THE FIRST meeting between teachers in Montpelier, Vermont, before the start of the autumn term is usually festive—hugging over breakfast and coffee. This year they had to make do with an online videoconference. After a scramble in the spring (to set up online learning, pack lunches for poor pupils who relied on them and ship computers to those without them), the district plans to let younger pupils return for in-person learning on September 8th. High school will remain partly online because the building is too small to allow social distancing. The young pupils who can return will need to wear masks, keep their distance and have temperature checks before entering school buses or buildings.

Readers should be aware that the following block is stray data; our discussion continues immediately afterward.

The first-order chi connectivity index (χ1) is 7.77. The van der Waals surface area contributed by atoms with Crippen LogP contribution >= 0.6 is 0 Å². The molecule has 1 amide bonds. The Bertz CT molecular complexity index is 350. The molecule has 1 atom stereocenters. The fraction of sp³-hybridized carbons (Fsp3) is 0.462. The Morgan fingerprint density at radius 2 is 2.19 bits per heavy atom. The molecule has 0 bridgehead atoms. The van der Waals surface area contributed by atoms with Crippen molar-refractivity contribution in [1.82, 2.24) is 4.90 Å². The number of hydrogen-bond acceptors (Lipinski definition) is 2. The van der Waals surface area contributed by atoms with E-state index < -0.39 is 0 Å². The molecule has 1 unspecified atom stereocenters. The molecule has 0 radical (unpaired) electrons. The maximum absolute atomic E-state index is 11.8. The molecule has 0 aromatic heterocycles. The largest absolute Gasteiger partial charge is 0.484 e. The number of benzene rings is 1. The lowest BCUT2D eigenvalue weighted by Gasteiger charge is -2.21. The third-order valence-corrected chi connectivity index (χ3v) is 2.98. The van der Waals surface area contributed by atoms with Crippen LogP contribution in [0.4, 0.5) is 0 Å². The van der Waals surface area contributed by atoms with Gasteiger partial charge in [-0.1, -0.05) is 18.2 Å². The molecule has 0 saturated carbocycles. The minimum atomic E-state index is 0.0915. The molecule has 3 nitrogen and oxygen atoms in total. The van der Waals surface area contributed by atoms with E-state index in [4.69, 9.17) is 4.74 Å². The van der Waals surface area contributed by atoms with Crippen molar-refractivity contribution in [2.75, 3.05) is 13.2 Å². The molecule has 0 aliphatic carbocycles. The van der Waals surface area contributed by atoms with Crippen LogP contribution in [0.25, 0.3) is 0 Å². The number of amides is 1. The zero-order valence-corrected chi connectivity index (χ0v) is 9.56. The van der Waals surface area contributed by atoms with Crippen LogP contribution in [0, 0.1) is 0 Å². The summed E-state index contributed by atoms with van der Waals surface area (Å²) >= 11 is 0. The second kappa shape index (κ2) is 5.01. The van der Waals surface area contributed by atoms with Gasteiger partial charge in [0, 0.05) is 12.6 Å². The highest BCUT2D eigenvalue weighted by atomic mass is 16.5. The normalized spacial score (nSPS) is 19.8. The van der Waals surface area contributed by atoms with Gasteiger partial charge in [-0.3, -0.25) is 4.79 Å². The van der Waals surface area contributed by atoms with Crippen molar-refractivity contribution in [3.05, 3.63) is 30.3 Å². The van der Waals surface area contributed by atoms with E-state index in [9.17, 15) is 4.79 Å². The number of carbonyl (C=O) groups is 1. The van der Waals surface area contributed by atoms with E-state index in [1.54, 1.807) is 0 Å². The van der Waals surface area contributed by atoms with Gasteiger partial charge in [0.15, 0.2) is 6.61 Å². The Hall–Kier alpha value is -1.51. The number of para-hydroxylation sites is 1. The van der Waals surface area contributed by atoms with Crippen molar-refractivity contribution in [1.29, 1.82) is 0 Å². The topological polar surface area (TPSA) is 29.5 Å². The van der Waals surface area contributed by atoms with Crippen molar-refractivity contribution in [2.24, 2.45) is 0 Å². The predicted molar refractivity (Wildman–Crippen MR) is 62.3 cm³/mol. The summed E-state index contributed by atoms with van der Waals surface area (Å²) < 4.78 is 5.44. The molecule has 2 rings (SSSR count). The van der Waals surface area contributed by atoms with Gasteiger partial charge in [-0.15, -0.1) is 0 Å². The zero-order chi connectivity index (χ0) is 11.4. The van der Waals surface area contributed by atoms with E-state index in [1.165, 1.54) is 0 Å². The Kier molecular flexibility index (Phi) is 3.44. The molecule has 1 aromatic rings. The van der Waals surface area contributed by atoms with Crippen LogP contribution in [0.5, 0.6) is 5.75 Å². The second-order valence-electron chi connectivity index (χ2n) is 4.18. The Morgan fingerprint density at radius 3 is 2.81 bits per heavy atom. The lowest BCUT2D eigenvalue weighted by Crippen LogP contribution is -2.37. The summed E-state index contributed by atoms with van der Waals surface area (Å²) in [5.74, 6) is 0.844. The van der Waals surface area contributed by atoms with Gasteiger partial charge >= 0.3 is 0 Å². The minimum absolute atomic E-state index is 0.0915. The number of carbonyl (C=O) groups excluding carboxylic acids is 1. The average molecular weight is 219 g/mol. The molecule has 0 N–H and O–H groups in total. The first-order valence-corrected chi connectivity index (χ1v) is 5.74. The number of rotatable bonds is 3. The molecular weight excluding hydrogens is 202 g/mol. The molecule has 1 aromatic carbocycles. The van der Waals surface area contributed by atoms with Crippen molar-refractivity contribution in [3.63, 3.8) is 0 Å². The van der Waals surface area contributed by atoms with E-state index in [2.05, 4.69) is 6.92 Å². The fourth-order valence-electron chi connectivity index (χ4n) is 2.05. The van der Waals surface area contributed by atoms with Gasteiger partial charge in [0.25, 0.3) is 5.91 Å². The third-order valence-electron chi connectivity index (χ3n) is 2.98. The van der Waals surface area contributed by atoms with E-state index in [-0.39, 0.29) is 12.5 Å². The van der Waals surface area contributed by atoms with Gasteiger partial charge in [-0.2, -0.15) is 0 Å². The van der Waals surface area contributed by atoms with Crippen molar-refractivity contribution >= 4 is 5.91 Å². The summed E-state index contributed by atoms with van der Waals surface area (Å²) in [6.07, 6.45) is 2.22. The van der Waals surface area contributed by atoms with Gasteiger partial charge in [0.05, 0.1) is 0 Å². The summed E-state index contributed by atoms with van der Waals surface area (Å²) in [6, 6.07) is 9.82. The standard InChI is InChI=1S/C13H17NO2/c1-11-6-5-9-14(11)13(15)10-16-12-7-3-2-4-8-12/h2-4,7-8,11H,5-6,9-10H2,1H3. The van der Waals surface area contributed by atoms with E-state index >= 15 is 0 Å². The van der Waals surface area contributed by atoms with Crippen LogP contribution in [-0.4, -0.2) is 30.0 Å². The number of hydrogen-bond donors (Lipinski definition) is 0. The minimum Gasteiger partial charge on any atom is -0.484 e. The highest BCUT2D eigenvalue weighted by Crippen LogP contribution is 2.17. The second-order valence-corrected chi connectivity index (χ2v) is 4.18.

Setting up these protocols took many 60-hour weeks over the summer holidays, says Libby Bonesteel, the superintendent. Her husband, a microbrewer, recently dedicated a new beer, “Our Impossible Ask”, to teachers. “Pairs well with late staff meetings, upended expertise, existential crisis and seemingly unending complications,” suggest the tasting notes.
Of the 50 largest school districts in America, 35 plan to start the coming term entirely remotely. The opportunity to squelch the virus over the summer has been lost, upending plans for “hybrid” education (part-time in-person instruction). This means more than just child-care headaches for parents. The continued disruption to schooling will probably spell permanent learning loss, disproportionately hurting poorer pupils.